Nowadays there are so many setting options on players, receivers and home cinema systems that you can no longer see the forest for the trees. However, some settings are very important. If you have a Blu-ray player then you have probably seen the options Bitstream and PCM. But, what are these options for and what’s the difference between Bitstream and PCM audio?
Difference between Bitstream and PCM audio?
If you have connected your Blu-ray player to a receiver or home cinema set via HDMI, there are two options for the transmission of audio; Bitstream and (L) PCM. In terms of audio quality, there is in principle little difference if you connect the player via HDMI, but there is a difference in the way the audio is forwarded.
Blu-ray audio – PCM
If you set the player to PCM audio playback, the player itself ensures that the (HD) audio formats on the Blu-ray disc (for example DTS-HD and Dolby TrueHD ) are decoded. The audio is then sent uncompressed to your home cinema set or receiver. This set or receiver then no longer has to decode signals itself, so that the audio can be sent directly to the (amplifier and) speakers. You will see the PCM logo burning on the display of your set or receiver. This option is mainly used when the receiver does not support decoding of (HD) audio formats. The player then picks it up so that the receiver only has to play the audio.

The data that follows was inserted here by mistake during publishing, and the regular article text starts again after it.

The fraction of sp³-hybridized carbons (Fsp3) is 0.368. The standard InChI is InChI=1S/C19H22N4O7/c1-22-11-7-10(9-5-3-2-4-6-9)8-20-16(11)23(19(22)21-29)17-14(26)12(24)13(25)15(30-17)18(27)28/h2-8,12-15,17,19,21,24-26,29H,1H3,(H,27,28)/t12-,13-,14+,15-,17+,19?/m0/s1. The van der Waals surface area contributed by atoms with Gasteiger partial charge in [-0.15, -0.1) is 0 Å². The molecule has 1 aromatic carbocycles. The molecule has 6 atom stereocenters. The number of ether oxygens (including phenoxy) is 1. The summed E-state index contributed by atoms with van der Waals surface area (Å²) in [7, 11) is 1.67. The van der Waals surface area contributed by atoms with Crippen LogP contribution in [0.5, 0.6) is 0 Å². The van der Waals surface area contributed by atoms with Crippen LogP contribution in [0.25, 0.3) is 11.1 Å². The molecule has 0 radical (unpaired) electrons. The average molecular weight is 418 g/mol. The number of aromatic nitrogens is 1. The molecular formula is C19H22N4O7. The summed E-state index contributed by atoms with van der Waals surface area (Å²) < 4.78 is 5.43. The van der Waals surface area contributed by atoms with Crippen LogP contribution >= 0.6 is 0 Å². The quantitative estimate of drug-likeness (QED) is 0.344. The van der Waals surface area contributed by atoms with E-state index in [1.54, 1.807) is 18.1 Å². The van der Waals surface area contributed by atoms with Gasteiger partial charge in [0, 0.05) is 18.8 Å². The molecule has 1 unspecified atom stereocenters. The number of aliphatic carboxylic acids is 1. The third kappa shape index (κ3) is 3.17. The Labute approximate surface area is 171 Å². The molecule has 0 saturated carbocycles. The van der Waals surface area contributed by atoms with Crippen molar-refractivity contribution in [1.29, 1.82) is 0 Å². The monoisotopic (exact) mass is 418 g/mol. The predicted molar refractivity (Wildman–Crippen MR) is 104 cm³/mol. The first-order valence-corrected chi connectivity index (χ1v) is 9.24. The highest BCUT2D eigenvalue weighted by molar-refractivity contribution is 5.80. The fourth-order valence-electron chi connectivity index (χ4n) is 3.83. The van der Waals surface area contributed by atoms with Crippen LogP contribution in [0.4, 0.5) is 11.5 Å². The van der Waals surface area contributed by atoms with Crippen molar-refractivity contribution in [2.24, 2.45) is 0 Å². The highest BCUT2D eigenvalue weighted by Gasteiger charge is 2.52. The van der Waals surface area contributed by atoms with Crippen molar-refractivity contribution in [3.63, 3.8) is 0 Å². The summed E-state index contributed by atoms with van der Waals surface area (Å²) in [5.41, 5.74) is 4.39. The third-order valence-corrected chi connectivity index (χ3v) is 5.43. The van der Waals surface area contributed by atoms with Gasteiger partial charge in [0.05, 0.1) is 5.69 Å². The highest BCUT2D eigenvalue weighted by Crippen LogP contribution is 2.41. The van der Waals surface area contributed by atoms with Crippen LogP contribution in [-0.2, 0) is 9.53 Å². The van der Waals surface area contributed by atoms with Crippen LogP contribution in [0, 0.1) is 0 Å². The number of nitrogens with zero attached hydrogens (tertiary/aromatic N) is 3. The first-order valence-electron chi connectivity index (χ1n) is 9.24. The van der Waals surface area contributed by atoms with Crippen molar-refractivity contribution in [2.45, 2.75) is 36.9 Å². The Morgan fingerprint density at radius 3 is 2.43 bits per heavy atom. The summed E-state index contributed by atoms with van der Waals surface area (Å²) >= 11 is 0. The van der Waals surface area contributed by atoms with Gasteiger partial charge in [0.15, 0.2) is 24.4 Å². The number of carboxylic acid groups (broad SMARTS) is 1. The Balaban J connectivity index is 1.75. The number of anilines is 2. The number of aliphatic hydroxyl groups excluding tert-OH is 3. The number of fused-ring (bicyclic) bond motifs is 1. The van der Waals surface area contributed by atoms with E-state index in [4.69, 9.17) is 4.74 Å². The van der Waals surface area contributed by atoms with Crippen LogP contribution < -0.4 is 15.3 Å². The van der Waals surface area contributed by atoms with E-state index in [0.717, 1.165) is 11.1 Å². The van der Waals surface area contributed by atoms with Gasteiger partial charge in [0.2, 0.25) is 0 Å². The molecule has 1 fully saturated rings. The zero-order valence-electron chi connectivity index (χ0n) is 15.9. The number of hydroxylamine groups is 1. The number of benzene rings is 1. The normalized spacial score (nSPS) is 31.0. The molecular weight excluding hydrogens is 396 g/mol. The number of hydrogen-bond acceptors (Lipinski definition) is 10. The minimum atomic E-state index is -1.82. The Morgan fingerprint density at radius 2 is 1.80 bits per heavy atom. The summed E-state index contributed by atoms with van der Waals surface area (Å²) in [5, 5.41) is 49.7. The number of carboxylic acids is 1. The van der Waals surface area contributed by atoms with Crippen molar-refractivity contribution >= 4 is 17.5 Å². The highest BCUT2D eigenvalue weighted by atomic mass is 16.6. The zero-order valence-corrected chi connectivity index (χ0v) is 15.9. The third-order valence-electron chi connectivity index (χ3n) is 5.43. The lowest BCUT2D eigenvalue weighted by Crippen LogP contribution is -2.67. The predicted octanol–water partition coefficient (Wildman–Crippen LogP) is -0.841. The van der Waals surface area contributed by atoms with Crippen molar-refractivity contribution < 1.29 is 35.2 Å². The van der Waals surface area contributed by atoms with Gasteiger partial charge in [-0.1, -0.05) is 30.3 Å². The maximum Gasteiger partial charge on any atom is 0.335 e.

Blu-ray audio – Bistream
When you select the Bistream option, the player ignores the decoder options for audio and the signal is sent unencrypted to the receiver or home cinema set. The set or receiver then uses its own decoders to convert the signal into a usable signal for the amplifier and speakers. You will then see the log of the relevant audio format appear on the display of your receiver or set (Dolby, DTS, etc.). This option can always be used if your receiver or set supports decoding the audio formats you want to play back. It is always possible to switch between PCM and Bitstream.